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Clinical Management of Patients with Schizophrenia Treated with Long-Acting Injectable Antipsychotics and Telepsychiatry Use During COVID-19 Pandemic

Published online by Cambridge University Press:  28 April 2022

Leona Bessonova
Affiliation:
Alkermes, Inc., Waltham, MA, USA
Elizabeth Keane
Affiliation:
Alkermes, Inc., Waltham, MA, USA
Eric Achtyes
Affiliation:
Division of Psychiatry & Behavioral Medicine, Michigan State University College of Human Medicine, Grand Rapids, MI, USA
Philip D. Harvey
Affiliation:
University of Miami Miller School of Medicine, Miami, FL, USA
John M. Kane
Affiliation:
The Zucker Hillside Hospital, Glen Oaks, NY, USA
Stephen R. Saklad
Affiliation:
Pharmacotherapy Division, College of Pharmacy, University of Texas at Austin, San Antonio, TX, USA
Jeffrey Trotter
Affiliation:
Worldwide Clinical Trials, Research Triangle, NC, USA
Amy Claxton
Affiliation:
Alkermes, Inc., Waltham, MA, USA
Tiffany Hatfield
Affiliation:
Alkermes, Inc., Waltham, MA, USA
James McGrory
Affiliation:
Alkermes, Inc., Waltham, MA, USA
Wahidullah Noori
Affiliation:
Alkermes, Inc., Waltham, MA, USA
Amy K. O’Sullivan
Affiliation:
Alkermes, Inc., Waltham, MA, USA
Joshua E. Biber
Affiliation:
QualityMetric Incorporated, LLC, Johnston, RI, USA
Asia Sikora Kessler
Affiliation:
QualityMetric Incorporated, LLC, Johnston, RI, USA
Aaron Yarlas
Affiliation:
QualityMetric Incorporated, LLC, Johnston, RI, USA
Dawn I. Velligan
Affiliation:
University of Texas Health Science Center at San Antonio, San Antonio, TX, USA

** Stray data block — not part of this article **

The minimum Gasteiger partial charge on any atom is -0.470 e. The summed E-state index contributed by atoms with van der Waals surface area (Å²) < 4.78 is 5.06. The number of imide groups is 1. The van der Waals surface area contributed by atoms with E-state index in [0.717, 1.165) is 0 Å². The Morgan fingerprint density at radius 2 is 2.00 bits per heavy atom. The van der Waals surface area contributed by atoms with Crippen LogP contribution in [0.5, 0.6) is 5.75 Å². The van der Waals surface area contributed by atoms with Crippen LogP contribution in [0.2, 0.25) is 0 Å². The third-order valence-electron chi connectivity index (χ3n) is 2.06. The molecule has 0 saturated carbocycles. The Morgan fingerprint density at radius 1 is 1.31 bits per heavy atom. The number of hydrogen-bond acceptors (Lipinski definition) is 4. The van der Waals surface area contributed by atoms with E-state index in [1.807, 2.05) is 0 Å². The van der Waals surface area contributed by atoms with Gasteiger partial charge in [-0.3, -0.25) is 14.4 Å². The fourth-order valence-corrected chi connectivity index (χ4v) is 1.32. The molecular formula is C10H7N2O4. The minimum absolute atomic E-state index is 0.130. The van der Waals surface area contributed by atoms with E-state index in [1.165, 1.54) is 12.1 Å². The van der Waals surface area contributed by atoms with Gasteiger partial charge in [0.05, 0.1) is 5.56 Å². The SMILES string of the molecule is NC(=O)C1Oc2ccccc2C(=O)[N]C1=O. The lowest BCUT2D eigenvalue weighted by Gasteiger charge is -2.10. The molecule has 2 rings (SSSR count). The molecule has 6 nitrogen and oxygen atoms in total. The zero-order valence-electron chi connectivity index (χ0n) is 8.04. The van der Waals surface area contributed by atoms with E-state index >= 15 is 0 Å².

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Abstract

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Background

The COVID-19 pandemic substantially impacted care of patients with schizophrenia treated with long-acting injectable antipsychotics (LAIs). This study examined how clinics adapted operations to maintain a standard of care for these patients after pandemic onset.

Methods

Online surveys were completed in October-November 2020 by one principal investigator (PI) or PI-appointed designee at 35 clinics participating in OASIS (NCT03919994). Items concerned pandemic impacts on clinic operations, particularly telepsychiatry, and on the care of patients with schizophrenia treated with LAIs.

Results

All 35 clinics reported using telepsychiatry; 20 (57%) implemented telepsychiatry after pandemic onset. Telepsychiatry visits increased from 12%-15% to 45%-69% across outpatient visit types after pandemic onset; frequency of no-show and/or canceled telepsychiatry visits decreased by approximately one-third. Nearly half of clinics increased the frequency of telepsychiatry visits for patients with schizophrenia treated with LAIs. Approximately one-third of participants each reported switching patients treated with LAIs to longer injection interval LAIs or to oral antipsychotics. The most common system/clinic- and patient-related barrier for telepsychiatry visits was lower reimbursement rate and access to technology/reliable internet, respectively. Almost all participants (94%) were satisfied with telepsychiatry for maintaining care of patients with schizophrenia treated with LAIs; most predicted a hybrid of telepsychiatry and office visits post-pandemic.

Conclusions

Changes made by clinics after pandemic onset were viewed by almost all participants as satisfactory for maintaining a standard of care for patients with schizophrenia treated with LAIs. Most participants predicted continuing telepsychiatry to support patient care post-pandemic; equitable access to telepsychiatry will be important in this regard.

Funding

Alkermes, Inc.

Type
Abstracts
Copyright
© The Author(s), 2022. Published by Cambridge University Press